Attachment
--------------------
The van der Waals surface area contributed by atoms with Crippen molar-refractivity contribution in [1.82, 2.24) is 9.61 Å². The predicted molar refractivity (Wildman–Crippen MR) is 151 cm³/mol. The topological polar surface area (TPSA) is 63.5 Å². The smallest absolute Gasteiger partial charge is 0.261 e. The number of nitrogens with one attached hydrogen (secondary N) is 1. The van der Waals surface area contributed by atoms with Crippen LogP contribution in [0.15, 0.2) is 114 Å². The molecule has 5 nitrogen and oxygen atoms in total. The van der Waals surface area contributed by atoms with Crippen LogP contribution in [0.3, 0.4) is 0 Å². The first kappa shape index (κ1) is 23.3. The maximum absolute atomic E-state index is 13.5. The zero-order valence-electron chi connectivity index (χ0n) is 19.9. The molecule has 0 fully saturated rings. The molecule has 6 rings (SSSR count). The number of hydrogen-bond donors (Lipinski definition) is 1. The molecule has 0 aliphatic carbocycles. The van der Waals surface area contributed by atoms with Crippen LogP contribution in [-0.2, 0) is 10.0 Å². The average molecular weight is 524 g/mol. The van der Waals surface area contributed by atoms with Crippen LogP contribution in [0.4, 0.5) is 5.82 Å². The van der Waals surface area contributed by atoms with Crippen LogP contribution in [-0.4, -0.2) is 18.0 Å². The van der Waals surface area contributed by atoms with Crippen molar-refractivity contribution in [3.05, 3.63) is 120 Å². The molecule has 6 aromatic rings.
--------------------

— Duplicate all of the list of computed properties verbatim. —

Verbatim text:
The van der Waals surface area contributed by atoms with Crippen molar-refractivity contribution in [1.82, 2.24) is 9.61 Å². The predicted molar refractivity (Wildman–Crippen MR) is 151 cm³/mol. The topological polar surface area (TPSA) is 63.5 Å². The smallest absolute Gasteiger partial charge is 0.261 e. The number of nitrogens with one attached hydrogen (secondary N) is 1. The van der Waals surface area contributed by atoms with Crippen LogP contribution in [0.15, 0.2) is 114 Å². The molecule has 5 nitrogen and oxygen atoms in total. The van der Waals surface area contributed by atoms with Crippen LogP contribution in [0.3, 0.4) is 0 Å². The first kappa shape index (κ1) is 23.3. The maximum absolute atomic E-state index is 13.5. The zero-order valence-electron chi connectivity index (χ0n) is 19.9. The molecule has 0 fully saturated rings. The molecule has 6 rings (SSSR count). The number of hydrogen-bond donors (Lipinski definition) is 1. The molecule has 0 aliphatic carbocycles. The van der Waals surface area contributed by atoms with Crippen LogP contribution in [-0.2, 0) is 10.0 Å². The average molecular weight is 524 g/mol. The van der Waals surface area contributed by atoms with Crippen LogP contribution in [0.4, 0.5) is 5.82 Å². The van der Waals surface area contributed by atoms with Crippen LogP contribution in [-0.4, -0.2) is 18.0 Å². The van der Waals surface area contributed by atoms with Crippen molar-refractivity contribution in [3.05, 3.63) is 120 Å². The molecule has 6 aromatic rings.